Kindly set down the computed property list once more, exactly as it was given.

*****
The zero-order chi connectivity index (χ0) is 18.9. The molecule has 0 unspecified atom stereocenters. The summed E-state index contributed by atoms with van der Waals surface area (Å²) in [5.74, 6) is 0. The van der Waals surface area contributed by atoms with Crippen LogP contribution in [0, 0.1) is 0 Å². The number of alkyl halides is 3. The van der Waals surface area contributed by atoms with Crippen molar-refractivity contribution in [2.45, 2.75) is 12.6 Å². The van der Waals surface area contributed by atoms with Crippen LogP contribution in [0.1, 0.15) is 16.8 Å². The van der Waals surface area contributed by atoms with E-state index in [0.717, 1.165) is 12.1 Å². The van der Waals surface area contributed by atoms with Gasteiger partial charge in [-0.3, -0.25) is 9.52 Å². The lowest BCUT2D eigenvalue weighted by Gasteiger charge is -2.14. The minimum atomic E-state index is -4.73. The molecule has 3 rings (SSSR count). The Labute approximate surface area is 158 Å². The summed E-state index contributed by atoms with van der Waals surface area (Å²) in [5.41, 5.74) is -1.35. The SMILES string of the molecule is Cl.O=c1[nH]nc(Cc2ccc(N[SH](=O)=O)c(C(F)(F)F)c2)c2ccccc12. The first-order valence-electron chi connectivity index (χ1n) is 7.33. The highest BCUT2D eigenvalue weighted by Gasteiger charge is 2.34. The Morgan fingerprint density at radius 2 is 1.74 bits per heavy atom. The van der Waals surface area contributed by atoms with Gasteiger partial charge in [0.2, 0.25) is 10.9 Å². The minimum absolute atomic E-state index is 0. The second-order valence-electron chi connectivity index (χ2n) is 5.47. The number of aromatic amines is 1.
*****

The zero-order chi connectivity index (χ0) is 18.9. The molecule has 0 unspecified atom stereocenters. The summed E-state index contributed by atoms with van der Waals surface area (Å²) in [5.74, 6) is 0. The van der Waals surface area contributed by atoms with Crippen LogP contribution in [0, 0.1) is 0 Å². The number of alkyl halides is 3. The van der Waals surface area contributed by atoms with Crippen molar-refractivity contribution in [2.45, 2.75) is 12.6 Å². The van der Waals surface area contributed by atoms with Crippen LogP contribution in [0.1, 0.15) is 16.8 Å². The van der Waals surface area contributed by atoms with E-state index in [0.717, 1.165) is 12.1 Å². The van der Waals surface area contributed by atoms with Gasteiger partial charge in [-0.3, -0.25) is 9.52 Å². The lowest BCUT2D eigenvalue weighted by Gasteiger charge is -2.14. The minimum atomic E-state index is -4.73. The molecule has 3 rings (SSSR count). The Labute approximate surface area is 158 Å². The summed E-state index contributed by atoms with van der Waals surface area (Å²) in [5.41, 5.74) is -1.35. The SMILES string of the molecule is Cl.O=c1[nH]nc(Cc2ccc(N[SH](=O)=O)c(C(F)(F)F)c2)c2ccccc12. The first-order valence-electron chi connectivity index (χ1n) is 7.33. The highest BCUT2D eigenvalue weighted by Gasteiger charge is 2.34. The Morgan fingerprint density at radius 2 is 1.74 bits per heavy atom. The van der Waals surface area contributed by atoms with Gasteiger partial charge in [0.2, 0.25) is 10.9 Å². The minimum absolute atomic E-state index is 0. The second-order valence-electron chi connectivity index (χ2n) is 5.47. The number of aromatic amines is 1.